Description: When the rebellion of 1916 had ended, more than 400 people were dead and over 2,000 wounded. More than half of these were civilians, but even for those civilians who were not direct casualties, the rising was one of the most momentous experiences of their lives. The accounts that Mick O’Farrell has collected come from letters, diaries, extracts from otherwise unrelated biographies, and contemporary magazine and newspaper articles.
Some common themes are present in the accounts. For instance, a fear of going hungry, which resulted in constant, and dangerous, attempts to stock up with supplies. There was also a grim realisation (despite two years of World War) that war had arrived on their doorstep: ‘We know a bit what War is like now’. For some, there was even an undeniable element of excitement – one witness writes that ‘now that it’s over, none of us would’ve missed it for the world’. After watching a woman shot in the street, another witness notes that he ‘saw a man rush out and take a snapshot’. Elsewhere, there are ‘crowds looking on as if at a sham battle’. For most, however, it was the kind of excitement they could do without:
Complimenting the many historical accounts of the rising and statements from the participants, this book gives a real flavour of what it was like to live through history in the making.
Author: Mick O’Farrell was born in Dublin in 1966, the year of the 50th anniversary of the Easter Rising. He has been studying the history and locations of the Rising for some years.He is the author of ’50 Things You Didn’t know about 1916′ and ‘A Walk Through Rebel Dublin 1916’.
Apart from some small actions, the 1916 Rising lasted seven days, from Easter Monday to the following Sunday.
Easter Monday, 24 April 1916: Beginning of rebellion. Main body of rebels muster outside Liberty Hall – conflicting orders result in a turnout much smaller than hoped for. From about midday on, the following locations are occupied by rebels:
• GPO and other buildings in O’Connell Street area;
• Four Courts, Mendicity Institution;
• St Stephen’s Green, College of Surgeons;
• Boland’s Mills and surrounding area, including Mount Street Bridge and nearby houses;
• City Hall and several buildings overlooking Dublin Castle;
• Jacob’s biscuit factory, Davy’s pub by Portobello Bridge;
• South Dublin Union and James’s Street area;
• Magazine Fort in Phoenix Park.
Proclamation of Republic read by Pearse outside GPO. Lancers charge down O’Connell Street. Looting starts. That afternoon the British counterattacks begin.
Tuesday, 25 April 1916: City Hall retaken by military. Shelbourne Hotel occupied by soldiers and machine-gun fire forces rebels to retreat from St Stephen’s Green to the College of Surgeons. British reinforcements, including artillery, arrive. Martial Law proclaimed.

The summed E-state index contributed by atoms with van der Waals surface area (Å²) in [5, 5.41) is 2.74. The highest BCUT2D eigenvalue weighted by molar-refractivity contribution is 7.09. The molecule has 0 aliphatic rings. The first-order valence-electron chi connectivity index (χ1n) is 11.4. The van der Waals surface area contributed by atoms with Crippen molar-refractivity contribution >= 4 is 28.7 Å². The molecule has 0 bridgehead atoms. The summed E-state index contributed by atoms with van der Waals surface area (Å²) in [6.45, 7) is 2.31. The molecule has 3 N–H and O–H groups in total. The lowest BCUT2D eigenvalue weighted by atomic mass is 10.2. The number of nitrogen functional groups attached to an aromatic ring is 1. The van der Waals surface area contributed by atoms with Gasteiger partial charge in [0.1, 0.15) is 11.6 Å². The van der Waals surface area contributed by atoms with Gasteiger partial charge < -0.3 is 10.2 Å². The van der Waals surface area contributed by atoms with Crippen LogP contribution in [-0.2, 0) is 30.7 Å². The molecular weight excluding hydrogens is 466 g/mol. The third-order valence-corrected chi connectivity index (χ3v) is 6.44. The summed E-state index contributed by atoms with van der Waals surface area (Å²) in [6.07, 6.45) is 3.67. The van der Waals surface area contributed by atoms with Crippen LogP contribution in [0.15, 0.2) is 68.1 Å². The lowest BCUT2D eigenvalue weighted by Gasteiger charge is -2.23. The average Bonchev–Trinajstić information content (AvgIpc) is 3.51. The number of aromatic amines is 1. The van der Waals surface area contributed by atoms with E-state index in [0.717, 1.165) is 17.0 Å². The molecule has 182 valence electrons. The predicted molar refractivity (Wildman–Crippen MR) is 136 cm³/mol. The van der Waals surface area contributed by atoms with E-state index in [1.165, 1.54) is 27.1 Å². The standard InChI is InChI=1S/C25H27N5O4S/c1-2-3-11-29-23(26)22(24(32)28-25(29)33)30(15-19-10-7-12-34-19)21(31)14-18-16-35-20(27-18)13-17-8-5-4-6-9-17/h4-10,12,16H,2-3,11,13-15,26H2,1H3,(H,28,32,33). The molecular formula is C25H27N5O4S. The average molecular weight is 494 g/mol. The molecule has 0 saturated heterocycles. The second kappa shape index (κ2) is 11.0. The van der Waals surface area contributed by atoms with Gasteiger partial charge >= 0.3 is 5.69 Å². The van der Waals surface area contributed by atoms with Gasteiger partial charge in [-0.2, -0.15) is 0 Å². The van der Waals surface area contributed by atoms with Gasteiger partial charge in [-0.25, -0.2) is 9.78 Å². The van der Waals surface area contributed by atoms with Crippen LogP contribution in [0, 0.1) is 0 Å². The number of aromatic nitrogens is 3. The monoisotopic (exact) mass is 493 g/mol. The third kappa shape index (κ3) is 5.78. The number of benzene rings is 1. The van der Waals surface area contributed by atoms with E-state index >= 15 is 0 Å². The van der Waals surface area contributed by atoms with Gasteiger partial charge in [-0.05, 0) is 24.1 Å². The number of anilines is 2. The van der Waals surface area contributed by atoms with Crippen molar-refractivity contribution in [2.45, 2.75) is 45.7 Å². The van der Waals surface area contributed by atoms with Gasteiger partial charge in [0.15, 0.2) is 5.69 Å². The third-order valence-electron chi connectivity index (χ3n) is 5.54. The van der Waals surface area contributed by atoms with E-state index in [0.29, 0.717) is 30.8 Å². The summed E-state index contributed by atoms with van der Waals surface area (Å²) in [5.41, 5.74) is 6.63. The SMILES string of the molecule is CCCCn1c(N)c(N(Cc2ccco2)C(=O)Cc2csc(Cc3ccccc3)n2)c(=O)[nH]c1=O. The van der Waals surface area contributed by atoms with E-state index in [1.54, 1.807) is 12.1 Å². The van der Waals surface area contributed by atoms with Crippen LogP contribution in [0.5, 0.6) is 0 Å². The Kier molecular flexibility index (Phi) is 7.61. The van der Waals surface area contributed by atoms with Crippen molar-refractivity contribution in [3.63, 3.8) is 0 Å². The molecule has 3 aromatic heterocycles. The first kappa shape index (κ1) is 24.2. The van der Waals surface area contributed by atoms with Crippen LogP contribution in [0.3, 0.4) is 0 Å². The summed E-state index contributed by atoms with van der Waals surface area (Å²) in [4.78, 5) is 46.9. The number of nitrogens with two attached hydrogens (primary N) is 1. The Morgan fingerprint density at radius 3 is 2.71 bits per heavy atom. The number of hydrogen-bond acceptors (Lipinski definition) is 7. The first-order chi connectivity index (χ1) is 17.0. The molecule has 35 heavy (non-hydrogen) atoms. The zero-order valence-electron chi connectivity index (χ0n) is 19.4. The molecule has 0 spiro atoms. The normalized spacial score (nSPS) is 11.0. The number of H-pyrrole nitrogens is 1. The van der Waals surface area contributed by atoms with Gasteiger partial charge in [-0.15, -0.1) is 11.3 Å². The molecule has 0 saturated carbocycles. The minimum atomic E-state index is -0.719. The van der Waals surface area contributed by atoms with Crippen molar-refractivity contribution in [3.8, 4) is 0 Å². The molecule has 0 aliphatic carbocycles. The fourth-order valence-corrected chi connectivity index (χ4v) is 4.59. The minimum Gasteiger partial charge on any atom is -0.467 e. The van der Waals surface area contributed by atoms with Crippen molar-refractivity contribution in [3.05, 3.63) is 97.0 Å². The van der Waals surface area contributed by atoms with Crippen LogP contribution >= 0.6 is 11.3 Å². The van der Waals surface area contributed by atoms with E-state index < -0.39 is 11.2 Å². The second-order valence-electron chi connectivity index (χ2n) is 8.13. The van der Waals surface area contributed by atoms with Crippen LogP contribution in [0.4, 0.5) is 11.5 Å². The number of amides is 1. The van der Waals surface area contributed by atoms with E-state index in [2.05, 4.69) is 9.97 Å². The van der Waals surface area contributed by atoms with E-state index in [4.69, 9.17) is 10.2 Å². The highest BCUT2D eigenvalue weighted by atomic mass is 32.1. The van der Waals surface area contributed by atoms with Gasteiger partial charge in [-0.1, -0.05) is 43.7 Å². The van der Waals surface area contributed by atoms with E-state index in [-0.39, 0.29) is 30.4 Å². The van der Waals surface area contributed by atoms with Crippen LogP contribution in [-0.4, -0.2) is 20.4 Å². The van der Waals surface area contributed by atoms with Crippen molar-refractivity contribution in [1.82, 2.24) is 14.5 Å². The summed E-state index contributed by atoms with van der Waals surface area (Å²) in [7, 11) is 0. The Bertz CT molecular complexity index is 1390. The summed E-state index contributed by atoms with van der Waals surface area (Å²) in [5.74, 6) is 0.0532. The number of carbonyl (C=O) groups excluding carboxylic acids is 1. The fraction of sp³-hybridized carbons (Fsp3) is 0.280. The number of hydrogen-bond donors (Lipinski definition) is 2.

Wednesday, 26 April 1916: Liberty Hall shelled by Helga, backed by field guns. Artillery put into action against buildings on O’Connell Street. Kelly’s Fort evacuated. Metropole Hotel occupied by rebels. Troops marching from Dun Laoghaire halted by rebels at Mount Street Bridge. After many hours of intense fighting and terrible casualties, the military gain control of the area. Clanwilliam House burns to the ground. Mendicity Institution retaken by the British.
Thursday, 27 April 1916: Military shelling of O’Connell Street intensifies. Fires on O’Connell Street begin to rage out of control. Hopkins & Hopkins and Imperial Hotel evacuated because of the inferno.
Friday, 28 April 1916: General Sir John Maxwell arrives in Dublin. Metropole Hotel evacuated. Rebels evacuate GPO. New HQ established in Moore Street.
Saturday, 29 April 1916: Non-combatants murdered in North King Street. Rebel leaders in Moore Street decide to surrender. Four Courts garrison surrenders.
Sunday, 30 April 1916: Rebels in remaining outposts surrender – College of Surgeons, Boland’s, Jacob’s and the South Dublin Union. Deportation of prisoners.
Wednesday, 3 May – Friday, 12 May: Fifteen rebels, including the seven signatories of the Proclamation of the Republic, are executed by firing squad.
History from the bottom up is always to be preferred over traditional recording methods and you won’t get closer to the truth of the impact of the Easter Uprising than from the letters etc from the people there at the time, trying to survive, feed their families, and stave off impending viruses and stray bullets.
Take a wander through, it is interesting and supplements a FutureLearn course I took a few months ago.